Parchment or paper, graduates’ path to adulthood paved by diploma

I love milestones. Those important moments in our lives like marriage, the birth of a child, and graduation. Those periods in our lives when all we have worked for and worked hard at becoming culminate and bring out the best, and sometimes the worst in us. It’s the intensity of the moment that I cherish.

Imagine the intensity in Colorado a few days ago when an 85-year-old WWII veteran walked across a football field to receive his high school diploma. Rueben Ayala earned his degree 66 years after the fact in Brighton, CO to a standing ovation from the crowd and graduating seniors.

Ayala was drafted in 1944 right after his junior year of high school when he was 18. It’s safe to say that he was the first graduate at Brighton with 13 grandkids and 18 great grandchildren.

Even Lindsy Lohan recognizes the importance of a graduation ceremony. The starlet tried to hold back tears during an interview because she was so upset that she was going to miss her baby brother’s college graduation. Lohan had to appear in court during the same time.

Everywhere you look on the Internet, Twitter, Facebook, news channels, and especially the Disney Channel, people are talking about Selena Gomez, star of “Wizards of Waverly Place,” graduating from high school this year.

Here in Rockdale our stars are getting their very own parchment on June 4. Okay, so a diploma isn’t written on parchment anymore, but printed on thick stock paper made out of trees. However, calling it parchment amps up the pomp and circumstance a graduation ceremony deserves. There are still two universities, University of Notre Dame and University of Glasgow, that keep the tradition alive and use animal parchment for their degrees.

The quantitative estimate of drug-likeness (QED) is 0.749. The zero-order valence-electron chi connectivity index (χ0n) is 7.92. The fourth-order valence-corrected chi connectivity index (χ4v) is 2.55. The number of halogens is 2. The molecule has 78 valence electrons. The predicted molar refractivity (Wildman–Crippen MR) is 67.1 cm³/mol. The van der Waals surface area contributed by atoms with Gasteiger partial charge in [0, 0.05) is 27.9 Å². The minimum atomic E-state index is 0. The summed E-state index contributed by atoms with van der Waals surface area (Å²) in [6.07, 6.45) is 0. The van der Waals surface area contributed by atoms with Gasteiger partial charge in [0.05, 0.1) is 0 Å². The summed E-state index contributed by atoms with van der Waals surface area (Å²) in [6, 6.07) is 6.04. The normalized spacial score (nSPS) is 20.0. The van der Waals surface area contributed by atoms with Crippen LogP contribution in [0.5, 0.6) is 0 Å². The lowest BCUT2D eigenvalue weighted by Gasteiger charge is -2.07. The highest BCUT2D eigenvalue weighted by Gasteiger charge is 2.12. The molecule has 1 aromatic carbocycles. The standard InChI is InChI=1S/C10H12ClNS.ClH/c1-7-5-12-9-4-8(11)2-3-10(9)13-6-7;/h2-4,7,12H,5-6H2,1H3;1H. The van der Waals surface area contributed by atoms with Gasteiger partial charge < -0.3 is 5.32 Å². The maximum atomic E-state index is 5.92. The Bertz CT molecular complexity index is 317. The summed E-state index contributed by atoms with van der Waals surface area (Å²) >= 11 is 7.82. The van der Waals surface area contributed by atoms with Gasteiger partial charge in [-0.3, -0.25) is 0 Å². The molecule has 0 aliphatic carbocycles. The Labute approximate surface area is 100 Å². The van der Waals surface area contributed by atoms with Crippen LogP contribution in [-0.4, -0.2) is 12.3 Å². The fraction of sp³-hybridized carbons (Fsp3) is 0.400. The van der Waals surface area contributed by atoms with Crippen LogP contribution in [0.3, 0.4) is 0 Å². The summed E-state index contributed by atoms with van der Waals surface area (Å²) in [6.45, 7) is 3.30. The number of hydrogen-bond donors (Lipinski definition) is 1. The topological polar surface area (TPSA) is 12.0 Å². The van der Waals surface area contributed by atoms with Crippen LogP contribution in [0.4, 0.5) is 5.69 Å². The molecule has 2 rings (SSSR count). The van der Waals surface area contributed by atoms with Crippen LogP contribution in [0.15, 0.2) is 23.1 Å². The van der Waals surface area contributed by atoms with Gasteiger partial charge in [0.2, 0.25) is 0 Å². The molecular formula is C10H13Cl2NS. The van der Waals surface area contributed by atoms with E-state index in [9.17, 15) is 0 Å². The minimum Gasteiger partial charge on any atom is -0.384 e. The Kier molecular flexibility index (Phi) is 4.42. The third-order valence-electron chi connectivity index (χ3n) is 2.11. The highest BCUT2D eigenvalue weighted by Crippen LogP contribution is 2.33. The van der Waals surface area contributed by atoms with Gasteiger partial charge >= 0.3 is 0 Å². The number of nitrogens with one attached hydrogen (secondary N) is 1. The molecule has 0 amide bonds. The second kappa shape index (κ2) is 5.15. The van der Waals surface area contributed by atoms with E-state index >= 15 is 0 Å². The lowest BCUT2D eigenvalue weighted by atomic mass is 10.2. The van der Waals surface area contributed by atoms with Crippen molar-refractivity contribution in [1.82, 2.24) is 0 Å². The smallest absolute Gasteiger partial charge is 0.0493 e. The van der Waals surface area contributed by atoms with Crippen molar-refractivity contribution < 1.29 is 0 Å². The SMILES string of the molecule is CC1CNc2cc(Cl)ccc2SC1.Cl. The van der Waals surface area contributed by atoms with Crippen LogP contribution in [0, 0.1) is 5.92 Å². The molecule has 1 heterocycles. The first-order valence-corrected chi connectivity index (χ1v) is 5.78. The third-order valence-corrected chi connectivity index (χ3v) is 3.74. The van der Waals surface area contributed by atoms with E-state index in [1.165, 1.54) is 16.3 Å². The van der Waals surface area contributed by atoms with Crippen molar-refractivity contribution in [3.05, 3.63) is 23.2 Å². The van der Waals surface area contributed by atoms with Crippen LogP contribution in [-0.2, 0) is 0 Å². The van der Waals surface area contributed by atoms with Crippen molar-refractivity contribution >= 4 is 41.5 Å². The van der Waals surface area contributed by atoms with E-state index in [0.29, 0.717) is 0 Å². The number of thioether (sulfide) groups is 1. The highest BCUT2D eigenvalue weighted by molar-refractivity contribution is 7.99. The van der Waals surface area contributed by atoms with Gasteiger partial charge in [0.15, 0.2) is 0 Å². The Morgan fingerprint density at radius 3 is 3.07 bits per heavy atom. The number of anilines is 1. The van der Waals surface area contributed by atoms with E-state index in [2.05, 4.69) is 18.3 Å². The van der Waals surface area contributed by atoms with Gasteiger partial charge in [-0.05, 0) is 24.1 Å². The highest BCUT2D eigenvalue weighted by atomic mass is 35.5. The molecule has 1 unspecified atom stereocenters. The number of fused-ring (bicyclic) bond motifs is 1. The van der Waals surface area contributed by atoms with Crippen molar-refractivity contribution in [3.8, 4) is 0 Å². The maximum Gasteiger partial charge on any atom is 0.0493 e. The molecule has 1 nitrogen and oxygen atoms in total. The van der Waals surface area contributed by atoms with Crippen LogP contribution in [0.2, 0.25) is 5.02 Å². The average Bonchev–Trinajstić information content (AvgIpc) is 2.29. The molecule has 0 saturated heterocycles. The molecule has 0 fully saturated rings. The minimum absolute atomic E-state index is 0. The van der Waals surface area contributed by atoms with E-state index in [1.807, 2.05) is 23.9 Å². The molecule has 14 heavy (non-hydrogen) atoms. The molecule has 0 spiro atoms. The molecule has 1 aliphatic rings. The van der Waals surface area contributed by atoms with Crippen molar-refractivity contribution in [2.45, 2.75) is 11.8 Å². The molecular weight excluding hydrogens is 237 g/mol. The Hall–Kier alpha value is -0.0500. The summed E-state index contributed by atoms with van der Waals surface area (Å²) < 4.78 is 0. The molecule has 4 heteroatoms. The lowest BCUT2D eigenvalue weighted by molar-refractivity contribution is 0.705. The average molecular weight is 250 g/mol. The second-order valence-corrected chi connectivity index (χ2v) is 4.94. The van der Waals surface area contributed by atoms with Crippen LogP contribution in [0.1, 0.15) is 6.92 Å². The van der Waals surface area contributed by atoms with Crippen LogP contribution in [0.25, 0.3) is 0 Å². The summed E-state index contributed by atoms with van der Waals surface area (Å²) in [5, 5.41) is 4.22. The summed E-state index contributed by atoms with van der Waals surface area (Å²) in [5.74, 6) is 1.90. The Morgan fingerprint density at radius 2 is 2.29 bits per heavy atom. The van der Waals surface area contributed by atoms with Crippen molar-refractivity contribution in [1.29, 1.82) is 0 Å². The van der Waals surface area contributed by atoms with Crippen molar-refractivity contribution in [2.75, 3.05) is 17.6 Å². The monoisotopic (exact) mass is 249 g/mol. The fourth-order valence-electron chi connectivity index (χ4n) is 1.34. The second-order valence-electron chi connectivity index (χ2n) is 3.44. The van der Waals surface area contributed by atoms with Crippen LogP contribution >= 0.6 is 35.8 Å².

I hope that the graduates of 2010 can remember all their hard work, their early morning rising, their late into the evening studying, their weekends with friends, and the emotional highs and lows of their intellectual and emotional development. Because your loved ones do. They are part of our memories and collective history.

The high school diploma graduates will be holding in their hands on the RHS football field serves as the baseline for educational standards in employment and higher learning, and, more importantly, it is a pathway to adulthood in the United States.


Recipe had a boo-boo.

In last week’s recipe by Peggy Cooke, there was a “oops” that might result in a spongy “Hallelujah Banana Bread.”

The recipe should have read 2 tsp baking powder and 1/2 tsp baking soda.

Check and click on Lifestyles page for a corrected copy. Or contact Kelley Zapata and she’ll print you out a corrected copy.

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2010-05-27 digital edition

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